What is a solution?

  • Problem: $min_{x\in A}f(x)$

  • Solution: $|f(x)-f(x^*)|\le \epsilon$, with prob $1-\delta$

This is a probabilistic definition, because we usually use stochastic algorithm. As the algorithm runs longer, it asymptotically converges ($\epsilon$ and $\delta$ go to 0).

Local Solution

Finding a global optimum is difficult (as discussed in the last lecture), we can talk about local solutions:

Imagine we are using gradient descent, it will stop when it reaches a local optimum.

First order stationary point (FOSP): $\nabla f(x)=0$

It doesn’t specify the stability of the solution.

Second order stationary point: $\nabla^2 f(x)\succ 0$ and $\nabla f(x)=0$. (The Hessian matrix is positive definite + first order stationary.)

A more popular definition of second-order stationary point actually only requires positive semi-definite, but you cannot guarentee it’s stable then.

Around FOSP, we can apply Taylor series (approximated to second order):

\[f(x)\approx f(x^*) + <\nabla f(x^*), x-x^*>+\frac{1}{2}(x-x^*)^T\nabla^2f(x^*)(x-x^*) = \phi(x)\]

The gradient is zero, so we only need to worry about the second-order. How would gradient descent behave?

$H:=\nabla^2 f(x)$, $h$ is the learning rate.

\[x_{t+1}=x_t - h\nabla \phi(x)=x_t - hH(x_t - x^*)\]

Quick review: $ \frac{1}{2}x^TAx = \frac{1}{2}\sum_{i\ne j}2a_{ij}x_ix_j + \frac{1}{2}\sum_{i}a_{ii}x_i^2$. Looking at the gradient for $a_i$, it’s $\sum_ja_{ij}x_j$, which is the $i$ th element of $Ax$.

\[x_{t+1}-x^* = (I-hH)(x_t - x^*)\]

$N$ is the optimization step

$H=u\Lambda u^T, \Lambda$ is a diagnoal matrix composed of all eigen values.

\[x_T - x^* = (I-hH)^N(x_0-x^*)=u(I-h\Lambda)^Nu^T(x_0-x^*)\]
  • Case 1: If one of the eigen values is negative, $I-h\lambda_i$ is larger than 1, so it would explode. This is a saddle point.
  • Case 2: $\lambda_1 > … \lambda_d> 0$.

Quick review: The norm of a matrix: \(||A||_p=\max_{||x||_p<1} ||Ax||{_p}\). Geometrically speaking, one can imagine a p-norm unit ball, then apply the linear map to the ball. It would end up becoming a distorted convex shape and p-norm measures the longest “radius” of the distorted convex shape. According to the definition, we have $||Ax||\le ||A||\ ||x||$

\[\begin{align*} ||x_{T}-x^*||_2 &= ||u(I-h\Lambda)^N u^T (x_0-x^*)|| \\ &\le ||u(I-h\Lambda)^N u^T ||_2 \ ||(x_0-x^*)||_2 \end{align*}\]

We need to have $h\le \frac{1}{\lambda}$, otherwise it will explode. (*) Choose it to be $\lambda_1$, the max eigen value. So, in the last direction is the slowest direction, because $1-\frac{\lambda_d}{\lambda_1}$ is close to one.

\[||x_T-x^*||_2 \le (I-\frac{\lambda_d}{\lambda_1})^T||x_0 - x^*||_2 \le \epsilon\]

It takes $T=\frac{\lambda_1}{\lambda_d}\log \frac{||x_0 - x^*||_2}{\epsilon}$ to converge. Here, $\frac{\lambda_1}{\lambda_d}$ is the condition number.

(*) Note that, only the first-order information is visible to GD. We make use of the Hessian matrix only to find what’s the best GD can achieve.

Towards global solution

We need stronger regularization.


  • Second-order condition: \(\nabla^2f(x)\succeq 0\)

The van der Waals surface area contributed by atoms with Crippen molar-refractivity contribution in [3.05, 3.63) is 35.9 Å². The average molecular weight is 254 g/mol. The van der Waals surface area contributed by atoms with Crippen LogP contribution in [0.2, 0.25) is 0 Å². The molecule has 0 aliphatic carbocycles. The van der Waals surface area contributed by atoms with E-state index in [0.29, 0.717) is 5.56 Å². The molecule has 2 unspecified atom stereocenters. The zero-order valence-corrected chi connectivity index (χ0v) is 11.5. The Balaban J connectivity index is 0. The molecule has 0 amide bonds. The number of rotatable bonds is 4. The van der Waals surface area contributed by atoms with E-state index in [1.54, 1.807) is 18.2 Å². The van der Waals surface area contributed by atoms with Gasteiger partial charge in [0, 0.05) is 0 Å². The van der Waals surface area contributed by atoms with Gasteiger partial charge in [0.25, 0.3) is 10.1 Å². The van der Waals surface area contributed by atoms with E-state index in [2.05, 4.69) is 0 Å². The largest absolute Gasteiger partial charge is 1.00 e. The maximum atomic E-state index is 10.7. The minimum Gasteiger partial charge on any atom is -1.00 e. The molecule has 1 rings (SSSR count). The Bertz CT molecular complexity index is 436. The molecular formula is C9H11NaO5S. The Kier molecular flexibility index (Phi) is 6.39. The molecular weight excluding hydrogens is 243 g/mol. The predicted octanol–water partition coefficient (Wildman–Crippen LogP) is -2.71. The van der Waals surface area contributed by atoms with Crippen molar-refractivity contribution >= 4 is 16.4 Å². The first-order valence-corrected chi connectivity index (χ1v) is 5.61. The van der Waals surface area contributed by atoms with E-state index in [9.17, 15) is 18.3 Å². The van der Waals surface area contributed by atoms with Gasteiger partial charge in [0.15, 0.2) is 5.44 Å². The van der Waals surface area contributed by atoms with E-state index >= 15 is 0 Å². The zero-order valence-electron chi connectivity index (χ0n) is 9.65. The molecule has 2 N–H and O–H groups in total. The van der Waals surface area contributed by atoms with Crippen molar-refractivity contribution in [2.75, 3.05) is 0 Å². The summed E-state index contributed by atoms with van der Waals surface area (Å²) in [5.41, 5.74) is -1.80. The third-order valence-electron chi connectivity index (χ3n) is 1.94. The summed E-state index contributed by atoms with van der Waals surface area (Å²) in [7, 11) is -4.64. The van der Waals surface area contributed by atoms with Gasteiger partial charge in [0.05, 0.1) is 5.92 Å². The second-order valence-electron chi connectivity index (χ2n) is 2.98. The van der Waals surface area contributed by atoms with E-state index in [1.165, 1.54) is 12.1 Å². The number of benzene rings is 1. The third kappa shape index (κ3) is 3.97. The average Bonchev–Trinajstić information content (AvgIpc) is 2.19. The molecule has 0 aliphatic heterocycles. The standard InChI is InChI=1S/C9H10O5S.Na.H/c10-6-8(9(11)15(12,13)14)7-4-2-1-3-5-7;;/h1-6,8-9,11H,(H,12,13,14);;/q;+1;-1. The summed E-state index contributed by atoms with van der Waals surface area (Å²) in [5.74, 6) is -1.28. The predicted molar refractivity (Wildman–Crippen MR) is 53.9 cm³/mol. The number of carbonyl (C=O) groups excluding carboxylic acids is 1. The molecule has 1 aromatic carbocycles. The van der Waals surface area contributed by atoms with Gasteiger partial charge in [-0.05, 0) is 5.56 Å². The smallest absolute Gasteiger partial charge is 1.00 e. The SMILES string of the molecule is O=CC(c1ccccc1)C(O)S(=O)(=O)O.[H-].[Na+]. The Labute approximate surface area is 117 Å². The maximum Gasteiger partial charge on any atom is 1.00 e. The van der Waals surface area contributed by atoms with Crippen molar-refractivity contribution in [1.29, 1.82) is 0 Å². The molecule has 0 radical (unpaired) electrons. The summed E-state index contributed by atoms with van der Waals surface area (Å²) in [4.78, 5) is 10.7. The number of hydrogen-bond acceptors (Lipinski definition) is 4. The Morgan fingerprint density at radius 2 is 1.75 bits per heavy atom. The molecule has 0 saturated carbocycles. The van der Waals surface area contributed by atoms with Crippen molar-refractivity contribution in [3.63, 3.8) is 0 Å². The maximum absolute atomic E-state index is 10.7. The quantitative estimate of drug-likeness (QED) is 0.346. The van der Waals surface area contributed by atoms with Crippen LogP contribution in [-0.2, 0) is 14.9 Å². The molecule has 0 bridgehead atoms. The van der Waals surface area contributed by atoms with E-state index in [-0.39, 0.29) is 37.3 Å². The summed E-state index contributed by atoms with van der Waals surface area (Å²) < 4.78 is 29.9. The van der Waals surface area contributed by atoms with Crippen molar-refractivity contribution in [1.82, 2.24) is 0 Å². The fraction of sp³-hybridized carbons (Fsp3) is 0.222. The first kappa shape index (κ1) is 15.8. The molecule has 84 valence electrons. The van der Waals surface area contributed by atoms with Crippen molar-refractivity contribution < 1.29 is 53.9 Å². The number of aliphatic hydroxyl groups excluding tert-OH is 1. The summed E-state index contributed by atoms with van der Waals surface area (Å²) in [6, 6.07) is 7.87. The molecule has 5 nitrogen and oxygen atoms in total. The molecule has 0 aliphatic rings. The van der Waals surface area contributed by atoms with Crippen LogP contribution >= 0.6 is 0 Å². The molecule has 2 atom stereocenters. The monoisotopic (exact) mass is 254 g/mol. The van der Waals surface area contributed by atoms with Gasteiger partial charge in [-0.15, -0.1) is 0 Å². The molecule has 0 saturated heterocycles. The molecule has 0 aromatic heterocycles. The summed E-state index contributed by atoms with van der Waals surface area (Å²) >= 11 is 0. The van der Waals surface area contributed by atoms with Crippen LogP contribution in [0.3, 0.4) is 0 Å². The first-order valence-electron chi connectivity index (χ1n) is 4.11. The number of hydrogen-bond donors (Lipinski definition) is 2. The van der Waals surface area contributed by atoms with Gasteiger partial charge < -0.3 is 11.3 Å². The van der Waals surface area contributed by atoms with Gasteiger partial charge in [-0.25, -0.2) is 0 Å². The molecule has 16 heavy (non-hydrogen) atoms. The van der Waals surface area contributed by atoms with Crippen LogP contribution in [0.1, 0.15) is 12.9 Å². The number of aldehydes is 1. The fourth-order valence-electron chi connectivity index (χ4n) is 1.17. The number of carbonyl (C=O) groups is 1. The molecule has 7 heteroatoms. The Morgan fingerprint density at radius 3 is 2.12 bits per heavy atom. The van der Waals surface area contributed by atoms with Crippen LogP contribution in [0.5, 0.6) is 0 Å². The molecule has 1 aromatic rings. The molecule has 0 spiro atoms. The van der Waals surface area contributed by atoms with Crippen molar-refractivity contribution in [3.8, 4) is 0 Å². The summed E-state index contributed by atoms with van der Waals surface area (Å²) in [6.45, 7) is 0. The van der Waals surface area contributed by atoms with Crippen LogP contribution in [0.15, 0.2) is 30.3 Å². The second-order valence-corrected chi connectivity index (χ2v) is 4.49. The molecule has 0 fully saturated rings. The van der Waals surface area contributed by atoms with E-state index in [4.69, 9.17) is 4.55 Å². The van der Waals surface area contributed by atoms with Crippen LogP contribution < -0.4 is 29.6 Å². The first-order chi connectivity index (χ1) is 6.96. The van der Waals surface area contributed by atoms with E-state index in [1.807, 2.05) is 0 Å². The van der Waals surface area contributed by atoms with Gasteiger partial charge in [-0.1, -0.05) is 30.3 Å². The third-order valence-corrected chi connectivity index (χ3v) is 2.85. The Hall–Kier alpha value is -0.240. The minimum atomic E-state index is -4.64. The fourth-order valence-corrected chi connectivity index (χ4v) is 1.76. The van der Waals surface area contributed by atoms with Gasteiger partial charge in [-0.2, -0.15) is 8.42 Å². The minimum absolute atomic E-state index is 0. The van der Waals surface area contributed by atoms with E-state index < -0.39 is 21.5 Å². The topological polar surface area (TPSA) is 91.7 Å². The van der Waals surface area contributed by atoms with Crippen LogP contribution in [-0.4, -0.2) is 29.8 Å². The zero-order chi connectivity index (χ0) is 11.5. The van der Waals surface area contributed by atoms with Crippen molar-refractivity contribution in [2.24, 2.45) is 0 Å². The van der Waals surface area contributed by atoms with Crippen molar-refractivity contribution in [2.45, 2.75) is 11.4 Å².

• First-order condition: Predicting function value with tangent, the actual function is always above the projection.

    \[<\nabla f(x), y-x> \le f(y) - f(x)\]

    Local information tells a lot about global information: You can ignore a direction if the gradient is larger than 0, because you know it will never decrease.

  • Zero-order condition: The intersect line is always above the actual functions

    \[f(\lambda x + (1-\lambda) y) \le \lambda f(x) + (1-\lambda)f(y)\]


Hint: Think about the geometry. Increasing order need taking derivation, otherwise integration.

  • 0 -> 1:

    \[f(y+\lambda(x-y)) \le \lambda f(x) + (1-\lambda)f(y)\]

    Taking derivative of $\lambda$:

    Quick review: Think of the limit when $\lambda \rightarrow 0$, and ignore smaller items in the Taylor expansion.

    \[<\nabla f(y+\lambda(x-y)), (x-y)> \le f(x) - f(y)\]

    Setting $\lambda =0$:

    \[<\nabla f(y), x-y> \le f(x) - f(y)\]
  • 1 -> 2:

    (a) Starting with the simple case where $d=1$.

    \[f(y) \ge f(x) + f'(x) (y-x)\] \[f(x) \ge f(y) + f'(y) (x-y)\]

    From these two inequation, we can get:

    \[f'(y)(x-y) \le f(x)-f(y) \le f'(x)(x-y)\]

    Assuming $x-y>0$,

    \[\frac{f'(x)-f'(y)}{x-y}\ge 0\]

    (b) For any dimensions, we want to make it into 1-d:

    \[g(\alpha) = f(x+\alpha v)\]

    We can show it’s also a convex function by expanding it. So, applying the $1-d$ conclusion, we have:

    \[g''(\alpha)\ge 0\] \[v^T\nabla f(x+\alpha v)v \ge 0\]

    Taking $\alpha=0$, we get the definition of semi-positive matrix.

Strongly convex

Intuition: $x^2$ is the standard convex function. If a function is “more convex” than $mx^2$…

Definition of $m$-strong convex: \(f(x) - \frac{m}{2} ||x||^2 \text{ is convex.}\)

  • Second-order: \(\nabla^2f(x)\succeq m\cdot I\) \(\lambda_{\min}(\nabla^2f(x))\ge m\)
  • First-order: \(f(y)-f(x)\ge <\nabla f(x), y-x> + \frac{m}{2} \|\|y-x\|\|^2\)
  • Zero-order: Skipped. (simply apply the definition)

In the next class, we will show how to use these conditions to derive global convergence.